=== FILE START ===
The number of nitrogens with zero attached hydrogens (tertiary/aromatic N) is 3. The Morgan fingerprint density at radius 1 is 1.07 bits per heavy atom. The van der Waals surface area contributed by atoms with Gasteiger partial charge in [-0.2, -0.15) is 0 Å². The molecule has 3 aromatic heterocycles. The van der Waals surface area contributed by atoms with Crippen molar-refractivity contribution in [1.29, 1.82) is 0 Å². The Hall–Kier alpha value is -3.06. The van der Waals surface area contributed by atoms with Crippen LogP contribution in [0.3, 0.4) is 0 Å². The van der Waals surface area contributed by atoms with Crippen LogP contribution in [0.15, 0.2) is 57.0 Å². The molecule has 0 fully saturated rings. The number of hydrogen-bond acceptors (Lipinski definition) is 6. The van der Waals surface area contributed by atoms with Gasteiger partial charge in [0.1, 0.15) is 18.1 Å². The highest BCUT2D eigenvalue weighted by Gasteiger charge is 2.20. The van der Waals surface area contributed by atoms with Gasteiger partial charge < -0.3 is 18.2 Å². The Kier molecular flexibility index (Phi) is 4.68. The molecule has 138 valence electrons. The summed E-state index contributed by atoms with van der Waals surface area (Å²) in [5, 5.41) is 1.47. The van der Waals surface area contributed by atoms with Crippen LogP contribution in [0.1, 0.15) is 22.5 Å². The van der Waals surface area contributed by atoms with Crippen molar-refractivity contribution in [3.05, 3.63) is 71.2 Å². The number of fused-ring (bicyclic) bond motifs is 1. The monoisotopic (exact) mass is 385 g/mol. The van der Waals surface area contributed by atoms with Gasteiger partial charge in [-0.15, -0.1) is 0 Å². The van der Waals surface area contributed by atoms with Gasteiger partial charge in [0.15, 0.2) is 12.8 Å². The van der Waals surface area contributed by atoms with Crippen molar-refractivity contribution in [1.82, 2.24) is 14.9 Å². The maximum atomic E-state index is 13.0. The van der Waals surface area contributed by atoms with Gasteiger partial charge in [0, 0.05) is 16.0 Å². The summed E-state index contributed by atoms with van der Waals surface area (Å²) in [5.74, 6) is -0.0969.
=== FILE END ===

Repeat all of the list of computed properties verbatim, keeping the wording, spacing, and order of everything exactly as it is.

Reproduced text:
The number of nitrogens with zero attached hydrogens (tertiary/aromatic N) is 3. The Morgan fingerprint density at radius 1 is 1.07 bits per heavy atom. The van der Waals surface area contributed by atoms with Gasteiger partial charge in [-0.2, -0.15) is 0 Å². The molecule has 3 aromatic heterocycles. The van der Waals surface area contributed by atoms with Crippen molar-refractivity contribution in [1.29, 1.82) is 0 Å². The Hall–Kier alpha value is -3.06. The van der Waals surface area contributed by atoms with Crippen LogP contribution in [0.3, 0.4) is 0 Å². The van der Waals surface area contributed by atoms with Crippen LogP contribution in [0.15, 0.2) is 57.0 Å². The molecule has 0 fully saturated rings. The number of hydrogen-bond acceptors (Lipinski definition) is 6. The van der Waals surface area contributed by atoms with Gasteiger partial charge in [0.1, 0.15) is 18.1 Å². The highest BCUT2D eigenvalue weighted by Gasteiger charge is 2.20. The van der Waals surface area contributed by atoms with Gasteiger partial charge < -0.3 is 18.2 Å². The Kier molecular flexibility index (Phi) is 4.68. The molecule has 138 valence electrons. The summed E-state index contributed by atoms with van der Waals surface area (Å²) in [5, 5.41) is 1.47. The van der Waals surface area contributed by atoms with Crippen LogP contribution in [0.1, 0.15) is 22.5 Å². The van der Waals surface area contributed by atoms with Crippen molar-refractivity contribution in [3.05, 3.63) is 71.2 Å². The number of fused-ring (bicyclic) bond motifs is 1. The monoisotopic (exact) mass is 385 g/mol. The van der Waals surface area contributed by atoms with Gasteiger partial charge in [-0.15, -0.1) is 0 Å². The van der Waals surface area contributed by atoms with Gasteiger partial charge in [0.15, 0.2) is 12.8 Å². The van der Waals surface area contributed by atoms with Crippen molar-refractivity contribution in [1.82, 2.24) is 14.9 Å². The maximum atomic E-state index is 13.0. The van der Waals surface area contributed by atoms with Gasteiger partial charge in [0, 0.05) is 16.0 Å². The summed E-state index contributed by atoms with van der Waals surface area (Å²) in [5.74, 6) is -0.0969.